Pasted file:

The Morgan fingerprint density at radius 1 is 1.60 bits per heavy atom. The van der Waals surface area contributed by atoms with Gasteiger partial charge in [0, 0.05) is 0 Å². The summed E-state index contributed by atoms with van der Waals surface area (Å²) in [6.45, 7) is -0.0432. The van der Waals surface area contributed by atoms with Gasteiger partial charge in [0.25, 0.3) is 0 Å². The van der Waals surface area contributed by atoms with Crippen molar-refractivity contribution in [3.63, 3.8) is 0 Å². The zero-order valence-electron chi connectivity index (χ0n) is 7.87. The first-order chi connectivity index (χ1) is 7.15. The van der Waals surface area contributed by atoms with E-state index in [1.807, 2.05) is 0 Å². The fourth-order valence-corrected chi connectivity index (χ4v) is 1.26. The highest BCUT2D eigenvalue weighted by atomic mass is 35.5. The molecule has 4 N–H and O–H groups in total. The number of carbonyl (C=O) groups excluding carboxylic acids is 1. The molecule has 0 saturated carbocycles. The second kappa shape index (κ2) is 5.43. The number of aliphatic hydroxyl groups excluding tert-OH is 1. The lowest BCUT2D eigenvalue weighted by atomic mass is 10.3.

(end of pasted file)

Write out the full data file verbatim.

The Morgan fingerprint density at radius 1 is 1.60 bits per heavy atom. The van der Waals surface area contributed by atoms with Gasteiger partial charge in [0, 0.05) is 0 Å². The summed E-state index contributed by atoms with van der Waals surface area (Å²) in [6.45, 7) is -0.0432. The van der Waals surface area contributed by atoms with Gasteiger partial charge in [0.25, 0.3) is 0 Å². The van der Waals surface area contributed by atoms with Crippen molar-refractivity contribution in [3.63, 3.8) is 0 Å². The zero-order valence-electron chi connectivity index (χ0n) is 7.87. The first-order chi connectivity index (χ1) is 7.15. The van der Waals surface area contributed by atoms with E-state index in [1.807, 2.05) is 0 Å². The fourth-order valence-corrected chi connectivity index (χ4v) is 1.26. The highest BCUT2D eigenvalue weighted by atomic mass is 35.5. The molecule has 4 N–H and O–H groups in total. The number of carbonyl (C=O) groups excluding carboxylic acids is 1. The molecule has 0 saturated carbocycles. The second kappa shape index (κ2) is 5.43. The number of aliphatic hydroxyl groups excluding tert-OH is 1. The lowest BCUT2D eigenvalue weighted by atomic mass is 10.3.